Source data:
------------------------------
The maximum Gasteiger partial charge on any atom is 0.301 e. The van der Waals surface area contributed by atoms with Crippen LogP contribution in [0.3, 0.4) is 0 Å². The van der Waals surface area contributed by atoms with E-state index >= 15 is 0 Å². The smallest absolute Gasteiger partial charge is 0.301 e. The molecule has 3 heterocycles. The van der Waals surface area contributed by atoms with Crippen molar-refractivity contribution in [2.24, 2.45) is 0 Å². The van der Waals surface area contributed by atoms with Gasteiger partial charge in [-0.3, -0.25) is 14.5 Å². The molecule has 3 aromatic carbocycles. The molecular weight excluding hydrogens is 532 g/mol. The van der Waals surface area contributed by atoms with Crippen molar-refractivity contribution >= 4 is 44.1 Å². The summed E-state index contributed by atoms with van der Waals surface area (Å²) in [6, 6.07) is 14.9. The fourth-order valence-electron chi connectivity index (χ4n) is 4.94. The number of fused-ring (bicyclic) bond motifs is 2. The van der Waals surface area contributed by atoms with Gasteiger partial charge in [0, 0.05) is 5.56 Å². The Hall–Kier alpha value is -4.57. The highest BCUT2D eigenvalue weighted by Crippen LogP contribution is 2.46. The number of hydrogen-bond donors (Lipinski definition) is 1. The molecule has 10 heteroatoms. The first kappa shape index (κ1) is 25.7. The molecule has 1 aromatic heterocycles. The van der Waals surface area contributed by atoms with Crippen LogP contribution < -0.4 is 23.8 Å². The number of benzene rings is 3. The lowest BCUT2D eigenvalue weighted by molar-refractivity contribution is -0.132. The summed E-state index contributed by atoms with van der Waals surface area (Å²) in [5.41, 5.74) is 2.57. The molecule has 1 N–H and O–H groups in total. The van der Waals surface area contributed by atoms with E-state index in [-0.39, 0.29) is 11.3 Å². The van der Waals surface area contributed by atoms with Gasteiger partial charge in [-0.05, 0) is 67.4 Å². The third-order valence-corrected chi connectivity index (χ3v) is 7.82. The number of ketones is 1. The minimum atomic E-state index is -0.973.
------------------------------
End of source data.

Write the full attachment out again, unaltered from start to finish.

The maximum Gasteiger partial charge on any atom is 0.301 e. The van der Waals surface area contributed by atoms with Crippen LogP contribution in [0.3, 0.4) is 0 Å². The van der Waals surface area contributed by atoms with E-state index >= 15 is 0 Å². The smallest absolute Gasteiger partial charge is 0.301 e. The molecule has 3 heterocycles. The van der Waals surface area contributed by atoms with Crippen molar-refractivity contribution in [2.24, 2.45) is 0 Å². The van der Waals surface area contributed by atoms with Gasteiger partial charge in [-0.3, -0.25) is 14.5 Å². The molecule has 3 aromatic carbocycles. The molecular weight excluding hydrogens is 532 g/mol. The van der Waals surface area contributed by atoms with Crippen molar-refractivity contribution >= 4 is 44.1 Å². The summed E-state index contributed by atoms with van der Waals surface area (Å²) in [6, 6.07) is 14.9. The fourth-order valence-electron chi connectivity index (χ4n) is 4.94. The number of fused-ring (bicyclic) bond motifs is 2. The van der Waals surface area contributed by atoms with Gasteiger partial charge in [0, 0.05) is 5.56 Å². The Hall–Kier alpha value is -4.57. The highest BCUT2D eigenvalue weighted by Crippen LogP contribution is 2.46. The number of hydrogen-bond donors (Lipinski definition) is 1. The molecule has 10 heteroatoms. The first kappa shape index (κ1) is 25.7. The molecule has 1 aromatic heterocycles. The van der Waals surface area contributed by atoms with Crippen LogP contribution < -0.4 is 23.8 Å². The number of benzene rings is 3. The lowest BCUT2D eigenvalue weighted by molar-refractivity contribution is -0.132. The summed E-state index contributed by atoms with van der Waals surface area (Å²) in [5.41, 5.74) is 2.57. The molecule has 1 N–H and O–H groups in total. The van der Waals surface area contributed by atoms with E-state index in [-0.39, 0.29) is 11.3 Å². The van der Waals surface area contributed by atoms with Gasteiger partial charge in [-0.05, 0) is 67.4 Å². The third-order valence-corrected chi connectivity index (χ3v) is 7.82. The number of ketones is 1. The minimum atomic E-state index is -0.973.